Budget Is Positive Step to Accelerate Clean Energy Innovation, Says Leading Science and Tech Policy Think Tank

March 23, 2018

WASHINGTON— The Information Technology and Innovation Foundation (ITIF), the world’s top-ranked think tank for science and technology policy, today released the following statement from David M. Hart, ITIF senior fellow, on the fiscal year 2018 budget, which was agreed to by Congress today:

Sustained federal investment in research, development, demonstration, and early deployment of promising technologies is essential to drive down the cost of clean energy and to reduce the odds of costly and heavy-handed regulatory and tax responses to future economic and environmental challenges. Such investment strengthens the competitiveness of U.S. technology developers and manufacturers, as well. The fiscal year 2018 budget is a positive step that will accelerate clean energy innovation. While further budget increases, along with reforms in the design and execution of federal programs, are necessary if the United States is to build an energy system that can surmount the daunting global and competitive challenges of the 21st century, ITIF commends Congress for moving energy policy in the right direction today.

ITIF research has highlighted key programs within DOE that Congress has supported with its budget:

ARPA-E: Modeled after the highly successful Defense Advanced Research Projects Agency (DARPA), ARPA-E supports energy innovators who are developing technologies that will solve critical real-world problems in transportation, electricity, buildings, and other sectors. It fills an essential role in the energy innovation system: funding start-ups to the point that private investors can take their ideas to scale. Since the agency’s founding in 2009, ARPA-E project teams have formed 71 new companies and raised more than $2.6 billion in private follow-on funding. ARPA-E received an increase in its budget to $353 million in fiscal 2018 from $306 million in fiscal 2017. ITIF advocates an increase in ARPA-E’s budget to at least $1 billion, as originally called for by the National Academies of Science, Engineering, and Medicine in 2005.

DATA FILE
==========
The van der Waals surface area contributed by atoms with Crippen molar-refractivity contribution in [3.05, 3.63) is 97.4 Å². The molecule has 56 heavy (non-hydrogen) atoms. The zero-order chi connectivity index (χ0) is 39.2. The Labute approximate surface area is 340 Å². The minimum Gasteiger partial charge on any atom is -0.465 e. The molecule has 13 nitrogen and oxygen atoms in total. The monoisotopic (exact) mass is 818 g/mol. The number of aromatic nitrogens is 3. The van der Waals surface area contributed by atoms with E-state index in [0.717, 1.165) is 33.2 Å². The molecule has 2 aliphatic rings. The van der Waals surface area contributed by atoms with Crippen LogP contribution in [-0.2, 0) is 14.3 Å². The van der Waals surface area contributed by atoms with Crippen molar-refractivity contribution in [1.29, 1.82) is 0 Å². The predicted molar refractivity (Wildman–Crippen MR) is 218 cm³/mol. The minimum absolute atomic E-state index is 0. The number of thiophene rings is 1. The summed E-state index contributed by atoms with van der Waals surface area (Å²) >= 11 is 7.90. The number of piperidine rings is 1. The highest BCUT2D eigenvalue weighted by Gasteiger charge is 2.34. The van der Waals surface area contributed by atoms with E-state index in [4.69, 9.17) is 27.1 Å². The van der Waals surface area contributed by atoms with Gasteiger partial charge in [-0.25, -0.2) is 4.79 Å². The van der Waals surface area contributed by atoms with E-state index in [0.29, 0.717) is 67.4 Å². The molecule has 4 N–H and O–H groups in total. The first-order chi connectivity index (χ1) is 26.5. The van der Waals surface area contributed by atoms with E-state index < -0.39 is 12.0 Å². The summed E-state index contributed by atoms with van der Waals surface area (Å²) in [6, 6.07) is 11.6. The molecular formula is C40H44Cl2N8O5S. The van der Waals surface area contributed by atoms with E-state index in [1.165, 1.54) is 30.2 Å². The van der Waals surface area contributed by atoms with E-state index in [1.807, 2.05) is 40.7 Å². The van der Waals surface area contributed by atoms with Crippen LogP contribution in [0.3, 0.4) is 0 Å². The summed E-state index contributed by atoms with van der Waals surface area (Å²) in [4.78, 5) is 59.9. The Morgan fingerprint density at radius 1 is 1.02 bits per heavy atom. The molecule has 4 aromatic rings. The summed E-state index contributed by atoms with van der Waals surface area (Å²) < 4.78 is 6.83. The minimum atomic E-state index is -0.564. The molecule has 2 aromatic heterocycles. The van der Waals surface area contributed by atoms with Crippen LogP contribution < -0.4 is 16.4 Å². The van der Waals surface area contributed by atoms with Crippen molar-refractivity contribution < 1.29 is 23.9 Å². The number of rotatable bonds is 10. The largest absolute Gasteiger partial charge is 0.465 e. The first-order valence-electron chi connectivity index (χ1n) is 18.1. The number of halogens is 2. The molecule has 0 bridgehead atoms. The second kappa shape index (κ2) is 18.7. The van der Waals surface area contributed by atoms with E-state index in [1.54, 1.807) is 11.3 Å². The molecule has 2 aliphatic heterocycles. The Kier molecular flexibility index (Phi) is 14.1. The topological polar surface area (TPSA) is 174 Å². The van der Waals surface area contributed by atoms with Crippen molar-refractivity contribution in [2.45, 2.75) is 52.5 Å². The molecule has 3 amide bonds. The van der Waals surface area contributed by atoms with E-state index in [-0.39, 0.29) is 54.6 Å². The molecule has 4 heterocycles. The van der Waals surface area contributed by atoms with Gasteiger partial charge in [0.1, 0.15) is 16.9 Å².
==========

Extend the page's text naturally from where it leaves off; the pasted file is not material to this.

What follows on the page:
Clean Energy Manufacturing Innovation (CEMI) Institutes: Advanced manufacturing is a vital economic activity for the United States, driving innovation and exports. The Manufacturing USA institutes fill a key gap in the innovation ecosystem, linking academic research to industry needs and fostering workforce development in support of regional economic growth. DOE supports five of these industry-led institutes, among them the Institute for Advanced Composite Materials Institute in Knoxville, Tennessee, and Power America in Raleigh, North Carolina. DOE’s investments in them have been more than matched by private and state investments.  The DOE manufacturing institutes will receive $70 millionin fiscal year 2018, which will sustain the existing institutes at their current levels and allow the Department to solicit a new one, consistent with  ITIF’s position.

Energy Storage: Energy storage is an increasingly vital function for electricity systems in the 21st century. Variable renewable generation and increasingly flexible demand are already raising the value of storage, and it may rise further as baseload-power generation declines and transportation end uses expand. While lithium-ion batteries are coming down quickly in price, they have limited functionality for grid applications. New storage options, based on advances in materials, chemistry, system integration, and other disciplines, could yield more versatile storage technologies and strengthen the competitiveness of U.S.-based manufacturing. DOE funding for energy storage RD&D is vital to sustain progress in this field. Grid energy storage R&D received an increase in funding to $41 million in fiscal year 2018, up from $31 million in fiscal 2017.

For additional background: